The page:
Minister Announces More Weatheradio Transmitters, Weather Radio Receivers, Public Education Campaign
The province is expanding Weatheradio transmitter coverage in Manitoba and has purchased more weather radios for schools, daycares, hospitals and municipalities throughout the province, Intergovernmental Affairs Minister Steven Ashton, minister responsible for emergency measures, announced today.
“Extreme weather events can be very dangerous and the ability to be prepared depends on accurate information and communications,” said Ashton. “Manitoba continues to be a leader in working to improve severe weather alerting and public awareness.”
In partnership with Environment Canada, MTS and Manitoba Hydro, Weatheradio coverage is being expanded in Manitoba to eleven towers from eight. New transmitters have been installed on existing Manitoba Hydro towers in Reston, Point du Bois and Thompson. The three towers are being tested and will be operational within the next week. Additional towers will be completed during the next few years. The new towers will mean approximately 92 per cent of Manitoba’s population have access to immediate severe weather information.
Weather radios will be distributed to hospitals and personal-care homes across the province, as well as to schools, daycares, municipal offices and Northern Affairs communities in the three new regions when the new towers are operational. Weather radios provide continuous weather updates on a special frequency during severe weather incidents.
Weather radios have already been provided to municipal offices, schools, hospitals and daycares in regions with Weatheradio transmitters.
The minister also advised that a public education campaign is underway throughout the province, focusing on people protecting themselves during severe weather. It includes radio and print advertisements and updates to the Manitoba’s Emergency Measures Organization’s website.
In June of 2007, a weather system resulted in severe storms across a wide area of southern Manitoba including the only F5 tornado known to touch down in Canada. The storm system was destructive, destroying many homes and large areas of Manitoba forest. Following the storm, the minister established a working group to investigate lessons learned and to make recommendations on ensuring governments and communities are better prepared in the event of severe weather emergencies.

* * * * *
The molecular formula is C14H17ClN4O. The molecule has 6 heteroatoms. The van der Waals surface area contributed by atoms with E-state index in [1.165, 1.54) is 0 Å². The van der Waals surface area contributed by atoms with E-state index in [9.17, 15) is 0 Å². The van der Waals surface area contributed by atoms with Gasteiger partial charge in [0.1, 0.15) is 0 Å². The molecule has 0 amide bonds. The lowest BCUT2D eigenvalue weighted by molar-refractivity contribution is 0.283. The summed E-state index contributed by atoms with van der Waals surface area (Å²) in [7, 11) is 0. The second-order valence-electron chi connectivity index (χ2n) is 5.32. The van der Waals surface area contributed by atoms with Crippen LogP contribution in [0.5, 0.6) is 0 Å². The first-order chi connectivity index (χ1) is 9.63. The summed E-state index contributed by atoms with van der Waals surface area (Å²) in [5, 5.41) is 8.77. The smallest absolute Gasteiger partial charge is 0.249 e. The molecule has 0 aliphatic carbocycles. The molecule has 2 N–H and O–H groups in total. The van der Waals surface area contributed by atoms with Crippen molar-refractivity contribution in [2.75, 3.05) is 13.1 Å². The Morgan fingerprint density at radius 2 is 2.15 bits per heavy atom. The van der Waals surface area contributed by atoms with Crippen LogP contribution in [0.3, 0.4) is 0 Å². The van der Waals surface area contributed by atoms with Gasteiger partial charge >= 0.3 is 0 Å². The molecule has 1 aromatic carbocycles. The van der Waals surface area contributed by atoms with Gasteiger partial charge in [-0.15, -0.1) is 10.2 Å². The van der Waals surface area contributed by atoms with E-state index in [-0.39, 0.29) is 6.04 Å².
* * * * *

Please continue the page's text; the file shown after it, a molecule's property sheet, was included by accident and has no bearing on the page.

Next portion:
The working group identified three broad areas:
- distribution of alerts and subscriptions to existing alerting systems;
- public education; and
- emergency planning.
Last year, the province announced an investment of more than $960,000 to respond to the working group’s recommendations.
“Thunderstorms, hail, blizzards, high winds and heavy rain can develop quickly and hit hard, threatening life and property in Manitoba,” said Ashton. “We need to be prepared at all times and, to do that, Manitobans need accurate and timely severe weather information warnings to ensure their health, safety and security.”
Weather watches and warnings are available at no cost from Environment Canada as well as from a number of private providers including the Weather Network and Accuweather. Warning and alerts are also available online and by text message to people who subscribe.
Subscriptions to weather services can be made on the services’ websites. Subscribers can receive text messages on cell phones and emails on computers, Blackberries or similar devices from:
- Environment Canada at www.ec.gc.ca,
- the Weather Network at www.theweathernetwork.com, and
- Accuweather at www.accuweather.com/canada.
More information on how to be prepared and protected from severe weather is available at www.gov.mb.ca/severeweather.